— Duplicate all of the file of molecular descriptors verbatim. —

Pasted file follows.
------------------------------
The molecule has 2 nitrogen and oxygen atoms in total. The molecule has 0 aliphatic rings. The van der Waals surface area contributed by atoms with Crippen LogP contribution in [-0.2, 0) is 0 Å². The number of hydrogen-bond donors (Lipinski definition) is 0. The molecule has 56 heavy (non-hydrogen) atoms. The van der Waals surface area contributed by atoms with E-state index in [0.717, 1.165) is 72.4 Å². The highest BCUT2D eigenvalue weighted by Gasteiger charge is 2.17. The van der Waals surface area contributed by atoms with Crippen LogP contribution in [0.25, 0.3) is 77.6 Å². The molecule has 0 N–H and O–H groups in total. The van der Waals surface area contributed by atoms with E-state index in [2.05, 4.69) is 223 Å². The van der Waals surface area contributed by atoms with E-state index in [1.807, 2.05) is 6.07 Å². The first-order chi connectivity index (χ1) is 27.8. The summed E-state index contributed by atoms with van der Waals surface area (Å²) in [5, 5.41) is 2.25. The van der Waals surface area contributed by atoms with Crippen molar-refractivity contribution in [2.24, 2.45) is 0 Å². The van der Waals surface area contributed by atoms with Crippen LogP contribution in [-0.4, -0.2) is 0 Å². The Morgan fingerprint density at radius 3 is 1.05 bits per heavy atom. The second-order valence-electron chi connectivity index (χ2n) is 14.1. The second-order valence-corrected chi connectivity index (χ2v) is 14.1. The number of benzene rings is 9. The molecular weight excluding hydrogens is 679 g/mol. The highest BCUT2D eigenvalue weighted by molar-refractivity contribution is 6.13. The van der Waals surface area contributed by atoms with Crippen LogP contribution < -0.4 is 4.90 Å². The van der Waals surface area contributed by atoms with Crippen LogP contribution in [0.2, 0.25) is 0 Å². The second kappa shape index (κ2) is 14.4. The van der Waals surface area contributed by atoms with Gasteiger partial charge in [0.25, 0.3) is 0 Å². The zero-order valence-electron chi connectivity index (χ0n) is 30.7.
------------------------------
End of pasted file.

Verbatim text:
The molecule has 2 nitrogen and oxygen atoms in total. The molecule has 0 aliphatic rings. The van der Waals surface area contributed by atoms with Crippen LogP contribution in [-0.2, 0) is 0 Å². The number of hydrogen-bond donors (Lipinski definition) is 0. The molecule has 56 heavy (non-hydrogen) atoms. The van der Waals surface area contributed by atoms with E-state index in [0.717, 1.165) is 72.4 Å². The highest BCUT2D eigenvalue weighted by Gasteiger charge is 2.17. The van der Waals surface area contributed by atoms with Crippen LogP contribution in [0.25, 0.3) is 77.6 Å². The molecule has 0 N–H and O–H groups in total. The van der Waals surface area contributed by atoms with E-state index in [2.05, 4.69) is 223 Å². The van der Waals surface area contributed by atoms with E-state index in [1.807, 2.05) is 6.07 Å². The first-order chi connectivity index (χ1) is 27.8. The summed E-state index contributed by atoms with van der Waals surface area (Å²) in [5, 5.41) is 2.25. The van der Waals surface area contributed by atoms with Crippen molar-refractivity contribution in [2.24, 2.45) is 0 Å². The van der Waals surface area contributed by atoms with Crippen LogP contribution in [-0.4, -0.2) is 0 Å². The Morgan fingerprint density at radius 3 is 1.05 bits per heavy atom. The second-order valence-electron chi connectivity index (χ2n) is 14.1. The second-order valence-corrected chi connectivity index (χ2v) is 14.1. The number of benzene rings is 9. The molecular weight excluding hydrogens is 679 g/mol. The highest BCUT2D eigenvalue weighted by molar-refractivity contribution is 6.13. The van der Waals surface area contributed by atoms with Crippen LogP contribution < -0.4 is 4.90 Å². The van der Waals surface area contributed by atoms with Crippen LogP contribution in [0.2, 0.25) is 0 Å². The second kappa shape index (κ2) is 14.4. The van der Waals surface area contributed by atoms with Gasteiger partial charge in [0.25, 0.3) is 0 Å². The zero-order valence-electron chi connectivity index (χ0n) is 30.7.